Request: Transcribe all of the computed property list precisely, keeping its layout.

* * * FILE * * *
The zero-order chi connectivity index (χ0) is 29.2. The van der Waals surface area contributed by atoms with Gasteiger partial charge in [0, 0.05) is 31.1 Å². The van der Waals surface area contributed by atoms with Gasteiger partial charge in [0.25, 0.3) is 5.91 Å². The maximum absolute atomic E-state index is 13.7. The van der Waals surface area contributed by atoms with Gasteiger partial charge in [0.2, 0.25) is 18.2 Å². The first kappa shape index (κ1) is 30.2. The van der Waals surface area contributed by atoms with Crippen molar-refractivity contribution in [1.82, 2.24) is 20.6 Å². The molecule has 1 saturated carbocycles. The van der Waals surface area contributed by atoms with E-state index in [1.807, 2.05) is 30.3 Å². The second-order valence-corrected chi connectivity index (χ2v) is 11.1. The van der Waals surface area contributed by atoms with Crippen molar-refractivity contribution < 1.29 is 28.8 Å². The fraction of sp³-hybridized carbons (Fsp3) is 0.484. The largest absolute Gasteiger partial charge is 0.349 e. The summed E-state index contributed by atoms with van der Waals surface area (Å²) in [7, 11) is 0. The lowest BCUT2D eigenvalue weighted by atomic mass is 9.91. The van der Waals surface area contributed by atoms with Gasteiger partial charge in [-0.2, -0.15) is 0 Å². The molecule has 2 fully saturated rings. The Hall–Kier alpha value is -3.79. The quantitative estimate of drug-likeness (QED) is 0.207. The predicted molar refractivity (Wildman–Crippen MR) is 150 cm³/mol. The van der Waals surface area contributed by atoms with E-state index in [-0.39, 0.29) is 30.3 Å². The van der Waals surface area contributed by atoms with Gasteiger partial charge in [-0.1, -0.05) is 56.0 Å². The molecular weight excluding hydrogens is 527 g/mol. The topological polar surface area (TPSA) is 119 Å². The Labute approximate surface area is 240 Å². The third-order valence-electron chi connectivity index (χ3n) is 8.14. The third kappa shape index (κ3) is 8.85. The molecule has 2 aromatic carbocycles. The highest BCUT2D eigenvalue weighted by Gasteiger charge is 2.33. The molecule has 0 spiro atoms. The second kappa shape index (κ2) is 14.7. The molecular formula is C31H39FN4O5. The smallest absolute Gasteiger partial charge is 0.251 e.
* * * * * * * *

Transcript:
The zero-order chi connectivity index (χ0) is 29.2. The van der Waals surface area contributed by atoms with Gasteiger partial charge in [0, 0.05) is 31.1 Å². The van der Waals surface area contributed by atoms with Gasteiger partial charge in [0.25, 0.3) is 5.91 Å². The maximum absolute atomic E-state index is 13.7. The van der Waals surface area contributed by atoms with Gasteiger partial charge in [0.2, 0.25) is 18.2 Å². The first kappa shape index (κ1) is 30.2. The van der Waals surface area contributed by atoms with Crippen molar-refractivity contribution in [1.82, 2.24) is 20.6 Å². The molecule has 1 saturated carbocycles. The van der Waals surface area contributed by atoms with E-state index in [1.807, 2.05) is 30.3 Å². The second-order valence-corrected chi connectivity index (χ2v) is 11.1. The van der Waals surface area contributed by atoms with Crippen molar-refractivity contribution < 1.29 is 28.8 Å². The fraction of sp³-hybridized carbons (Fsp3) is 0.484. The largest absolute Gasteiger partial charge is 0.349 e. The summed E-state index contributed by atoms with van der Waals surface area (Å²) in [7, 11) is 0. The lowest BCUT2D eigenvalue weighted by atomic mass is 9.91. The van der Waals surface area contributed by atoms with Gasteiger partial charge in [-0.2, -0.15) is 0 Å². The molecule has 2 fully saturated rings. The Hall–Kier alpha value is -3.79. The quantitative estimate of drug-likeness (QED) is 0.207. The predicted molar refractivity (Wildman–Crippen MR) is 150 cm³/mol. The van der Waals surface area contributed by atoms with E-state index in [-0.39, 0.29) is 30.3 Å². The van der Waals surface area contributed by atoms with Gasteiger partial charge in [-0.1, -0.05) is 56.0 Å². The molecular weight excluding hydrogens is 527 g/mol. The topological polar surface area (TPSA) is 119 Å². The Labute approximate surface area is 240 Å². The third-order valence-electron chi connectivity index (χ3n) is 8.14. The third kappa shape index (κ3) is 8.85. The molecule has 2 aromatic carbocycles. The highest BCUT2D eigenvalue weighted by Gasteiger charge is 2.33. The molecule has 0 spiro atoms. The second kappa shape index (κ2) is 14.7. The molecular formula is C31H39FN4O5. The smallest absolute Gasteiger partial charge is 0.251 e.